Virtual Activism

Grad Student Asks, Can Online Dissent Change Real-World Politics?
January 29, 2008
When doctoral student David Faris went to Egypt two summers ago, he was amazed to see the nation’s turbulent reaction to the July 2006 war between Israel and Lebanon. He noticed that popular demonstrations were forcing the government to change its rhetoric on the war – a remarkable occurrence for a regime, led by President Hosni Mubarak under a state of emergency since 1981, that had long restricted public expressions of dissent.

Drawing on his experiences as a blogger and part-time journalist as well as conversations with activists, the student of political science found that blogs were a central organizing tool for coordinating the protests. Funded by a Foreign Language and Area Studies Fellowship for dissertation research from Penn’s Middle East Center, he returned last summer to explore the impact of the Internet on the government’s tight reign on political life in Egypt. “I’m trying to figure out if things happening online are migrating offline and affecting policy or putting pressure on the government to change its attitude about certain issues,” he explains. After extensive interviews with bloggers and Internet users, he posits that the Web has inherent properties that allow people “to undercut the shackles of traditional authority.”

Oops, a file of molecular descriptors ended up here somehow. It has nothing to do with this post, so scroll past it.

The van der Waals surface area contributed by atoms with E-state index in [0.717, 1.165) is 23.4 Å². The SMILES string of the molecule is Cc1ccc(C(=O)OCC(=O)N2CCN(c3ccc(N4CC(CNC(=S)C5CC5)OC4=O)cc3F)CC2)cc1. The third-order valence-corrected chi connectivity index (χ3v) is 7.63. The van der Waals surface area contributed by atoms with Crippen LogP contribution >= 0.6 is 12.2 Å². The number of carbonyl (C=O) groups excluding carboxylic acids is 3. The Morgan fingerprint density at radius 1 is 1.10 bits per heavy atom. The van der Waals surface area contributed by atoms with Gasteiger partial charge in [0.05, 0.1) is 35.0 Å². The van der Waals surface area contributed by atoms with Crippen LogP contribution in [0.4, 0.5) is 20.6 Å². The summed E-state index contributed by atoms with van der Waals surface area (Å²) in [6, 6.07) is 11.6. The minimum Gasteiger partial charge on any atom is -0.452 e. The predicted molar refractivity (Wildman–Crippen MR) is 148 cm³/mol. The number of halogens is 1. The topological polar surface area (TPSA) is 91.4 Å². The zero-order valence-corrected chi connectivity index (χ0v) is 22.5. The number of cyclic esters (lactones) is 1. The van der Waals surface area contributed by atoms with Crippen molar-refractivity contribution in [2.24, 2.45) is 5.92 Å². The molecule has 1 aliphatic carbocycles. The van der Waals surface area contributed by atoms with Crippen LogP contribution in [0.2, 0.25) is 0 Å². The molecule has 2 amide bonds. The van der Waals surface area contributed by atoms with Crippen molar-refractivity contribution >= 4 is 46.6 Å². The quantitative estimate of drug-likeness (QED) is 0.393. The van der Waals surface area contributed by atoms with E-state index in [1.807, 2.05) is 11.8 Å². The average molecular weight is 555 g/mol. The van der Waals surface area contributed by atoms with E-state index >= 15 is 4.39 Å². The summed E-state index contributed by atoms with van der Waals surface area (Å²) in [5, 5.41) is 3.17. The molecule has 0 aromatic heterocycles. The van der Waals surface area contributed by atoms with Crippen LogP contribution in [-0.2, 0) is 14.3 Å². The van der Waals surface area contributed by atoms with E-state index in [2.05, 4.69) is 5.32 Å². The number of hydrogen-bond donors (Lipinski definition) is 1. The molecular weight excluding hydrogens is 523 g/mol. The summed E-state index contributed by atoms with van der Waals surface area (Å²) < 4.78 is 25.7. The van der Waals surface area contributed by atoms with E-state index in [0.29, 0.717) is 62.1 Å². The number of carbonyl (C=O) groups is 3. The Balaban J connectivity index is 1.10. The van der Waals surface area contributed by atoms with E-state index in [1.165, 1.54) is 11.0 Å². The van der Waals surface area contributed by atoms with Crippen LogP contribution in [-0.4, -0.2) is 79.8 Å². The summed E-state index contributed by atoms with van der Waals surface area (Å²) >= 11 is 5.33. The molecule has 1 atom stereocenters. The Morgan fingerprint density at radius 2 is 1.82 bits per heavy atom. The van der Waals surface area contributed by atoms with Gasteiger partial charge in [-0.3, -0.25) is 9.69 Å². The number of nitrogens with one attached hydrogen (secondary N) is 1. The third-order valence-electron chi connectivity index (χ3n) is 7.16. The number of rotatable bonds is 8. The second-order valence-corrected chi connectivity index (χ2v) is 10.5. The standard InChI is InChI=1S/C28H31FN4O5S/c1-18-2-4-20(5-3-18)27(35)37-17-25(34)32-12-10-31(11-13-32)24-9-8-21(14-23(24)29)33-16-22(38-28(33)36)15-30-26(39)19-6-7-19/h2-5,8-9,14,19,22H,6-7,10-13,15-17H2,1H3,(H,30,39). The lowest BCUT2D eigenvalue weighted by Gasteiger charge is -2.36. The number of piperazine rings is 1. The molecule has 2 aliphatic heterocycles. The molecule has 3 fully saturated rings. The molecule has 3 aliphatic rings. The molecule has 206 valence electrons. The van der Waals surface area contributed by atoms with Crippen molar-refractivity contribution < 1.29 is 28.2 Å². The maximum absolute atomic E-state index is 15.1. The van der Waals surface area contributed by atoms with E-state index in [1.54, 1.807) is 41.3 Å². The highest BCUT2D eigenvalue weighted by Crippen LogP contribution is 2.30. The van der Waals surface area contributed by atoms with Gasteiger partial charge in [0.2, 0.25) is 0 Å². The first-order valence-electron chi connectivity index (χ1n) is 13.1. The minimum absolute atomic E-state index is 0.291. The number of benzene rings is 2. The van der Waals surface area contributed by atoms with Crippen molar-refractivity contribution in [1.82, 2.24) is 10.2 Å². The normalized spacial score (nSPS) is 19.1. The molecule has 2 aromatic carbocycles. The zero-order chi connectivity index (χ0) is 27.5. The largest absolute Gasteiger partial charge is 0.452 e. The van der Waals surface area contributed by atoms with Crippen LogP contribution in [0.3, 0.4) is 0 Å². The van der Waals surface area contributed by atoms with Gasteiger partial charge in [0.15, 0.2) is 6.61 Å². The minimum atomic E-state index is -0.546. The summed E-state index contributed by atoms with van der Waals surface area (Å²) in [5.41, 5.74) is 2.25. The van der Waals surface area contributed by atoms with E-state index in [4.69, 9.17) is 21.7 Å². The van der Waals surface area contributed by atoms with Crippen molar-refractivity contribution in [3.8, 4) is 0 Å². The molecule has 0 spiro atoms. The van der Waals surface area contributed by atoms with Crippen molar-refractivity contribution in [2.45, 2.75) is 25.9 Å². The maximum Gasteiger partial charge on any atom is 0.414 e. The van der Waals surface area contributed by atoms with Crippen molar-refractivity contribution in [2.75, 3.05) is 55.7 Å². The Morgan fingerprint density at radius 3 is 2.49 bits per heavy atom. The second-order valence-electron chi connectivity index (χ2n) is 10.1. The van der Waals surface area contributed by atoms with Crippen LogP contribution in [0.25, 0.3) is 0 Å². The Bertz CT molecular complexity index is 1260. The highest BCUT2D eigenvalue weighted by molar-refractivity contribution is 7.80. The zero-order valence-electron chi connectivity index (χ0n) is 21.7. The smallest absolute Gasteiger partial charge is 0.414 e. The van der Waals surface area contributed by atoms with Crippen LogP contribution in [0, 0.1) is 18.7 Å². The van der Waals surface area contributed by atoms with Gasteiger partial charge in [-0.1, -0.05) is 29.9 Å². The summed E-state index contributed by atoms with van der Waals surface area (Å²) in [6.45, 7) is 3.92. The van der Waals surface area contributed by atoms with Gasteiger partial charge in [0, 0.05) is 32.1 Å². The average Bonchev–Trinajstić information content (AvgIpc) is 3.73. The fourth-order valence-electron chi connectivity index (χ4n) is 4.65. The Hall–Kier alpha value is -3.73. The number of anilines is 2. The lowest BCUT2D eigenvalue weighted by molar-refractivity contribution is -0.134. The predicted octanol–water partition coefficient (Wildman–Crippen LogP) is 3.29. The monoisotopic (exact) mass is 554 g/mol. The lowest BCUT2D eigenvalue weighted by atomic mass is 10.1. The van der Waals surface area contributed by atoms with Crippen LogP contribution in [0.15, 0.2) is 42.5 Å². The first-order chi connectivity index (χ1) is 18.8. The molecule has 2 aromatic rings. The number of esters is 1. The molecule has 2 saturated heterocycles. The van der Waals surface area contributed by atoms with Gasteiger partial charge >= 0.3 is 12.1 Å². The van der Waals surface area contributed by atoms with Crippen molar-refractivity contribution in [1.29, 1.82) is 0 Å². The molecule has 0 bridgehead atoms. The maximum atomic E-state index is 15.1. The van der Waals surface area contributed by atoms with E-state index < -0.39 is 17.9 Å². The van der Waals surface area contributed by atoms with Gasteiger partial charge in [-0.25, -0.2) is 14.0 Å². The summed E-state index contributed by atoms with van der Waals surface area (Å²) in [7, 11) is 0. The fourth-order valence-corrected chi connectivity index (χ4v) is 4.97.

The anonymous nature of online social interactions, for instance, may allow people to communicate across ideological lines. “In chat rooms on the Internet you’ll see young people talking about religion and sex and other things they can’t talk about in real life,” Faris observes. “I want to see if opposing parties are coming together on certain issues via the Internet to put pressure on the government.”

The instant nature of Web communication also undercuts the ability of authorities to contain the spread of ideas, opinions and information. In one incident Faris studied, Web activists raised public awareness about a mass sexual assault on women during Ramadan. The resulting national and international coverage forced a response from Egyptian government. In another incident, a cell-phone video of police torture was transmitted through blogs and e-mail, and led to protests that forced the government to arrest the two police officers.

Faris’ research is still underway, but it has already yielded two papers. Last October, at the Association of Internet Researchers’ annual conference, he presented one exploring the possibility that traditional modes of communication – print, film and television –favor the Egyptian government’s strategies against secular and Islamist opposition groups, while the Web favors those opposing the regime. This spring, the Institute for Politics, Democracy & the Internet will publish Faris’ other paper on how, in spite of official propaganda, the Web facilitated the proliferation of rumors (ultimately false) that Mubarak had died.

Faris cannot yet conclude whether or not Web activists are at the forefront of a social movement that could break government control of political discourse in Egypt, but his hypothesis speaks to his belief that modes of communication are an important and underrated force in politics. “I think the way people transmit information to each other is a neglected aspect of a lot of big historical changes in the world,” he says. “The big question is, will digital technology, like the printing press and the telegraph, change how we do politics forever.”